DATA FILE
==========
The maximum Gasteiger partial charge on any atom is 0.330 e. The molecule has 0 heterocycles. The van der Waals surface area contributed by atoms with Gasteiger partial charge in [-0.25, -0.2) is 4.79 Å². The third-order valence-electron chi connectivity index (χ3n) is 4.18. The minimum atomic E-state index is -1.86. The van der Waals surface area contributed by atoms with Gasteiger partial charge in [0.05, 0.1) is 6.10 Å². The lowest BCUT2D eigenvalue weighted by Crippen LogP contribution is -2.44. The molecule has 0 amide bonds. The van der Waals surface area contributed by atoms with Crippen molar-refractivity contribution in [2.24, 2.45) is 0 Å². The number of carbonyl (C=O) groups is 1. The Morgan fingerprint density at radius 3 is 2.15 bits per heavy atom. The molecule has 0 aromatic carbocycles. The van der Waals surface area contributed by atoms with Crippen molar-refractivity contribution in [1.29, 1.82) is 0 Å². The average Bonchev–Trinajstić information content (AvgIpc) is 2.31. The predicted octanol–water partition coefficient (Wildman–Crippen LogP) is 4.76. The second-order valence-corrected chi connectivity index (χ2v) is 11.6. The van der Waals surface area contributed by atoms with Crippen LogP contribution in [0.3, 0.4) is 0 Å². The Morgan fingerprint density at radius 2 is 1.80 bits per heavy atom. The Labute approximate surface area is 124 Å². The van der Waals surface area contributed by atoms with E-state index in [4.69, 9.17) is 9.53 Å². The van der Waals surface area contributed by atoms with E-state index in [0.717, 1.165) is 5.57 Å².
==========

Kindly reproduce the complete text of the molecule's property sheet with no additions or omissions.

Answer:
The maximum Gasteiger partial charge on any atom is 0.330 e. The molecule has 0 heterocycles. The van der Waals surface area contributed by atoms with Gasteiger partial charge in [-0.25, -0.2) is 4.79 Å². The third-order valence-electron chi connectivity index (χ3n) is 4.18. The minimum atomic E-state index is -1.86. The van der Waals surface area contributed by atoms with Gasteiger partial charge in [0.05, 0.1) is 6.10 Å². The lowest BCUT2D eigenvalue weighted by Crippen LogP contribution is -2.44. The molecule has 0 amide bonds. The van der Waals surface area contributed by atoms with Crippen molar-refractivity contribution in [2.24, 2.45) is 0 Å². The number of carbonyl (C=O) groups is 1. The Morgan fingerprint density at radius 3 is 2.15 bits per heavy atom. The molecule has 0 aromatic carbocycles. The van der Waals surface area contributed by atoms with Crippen molar-refractivity contribution in [1.29, 1.82) is 0 Å². The average Bonchev–Trinajstić information content (AvgIpc) is 2.31. The predicted octanol–water partition coefficient (Wildman–Crippen LogP) is 4.76. The second-order valence-corrected chi connectivity index (χ2v) is 11.6. The van der Waals surface area contributed by atoms with Crippen LogP contribution in [0.3, 0.4) is 0 Å². The Morgan fingerprint density at radius 2 is 1.80 bits per heavy atom. The Labute approximate surface area is 124 Å². The van der Waals surface area contributed by atoms with E-state index in [4.69, 9.17) is 9.53 Å². The van der Waals surface area contributed by atoms with E-state index in [0.717, 1.165) is 5.57 Å².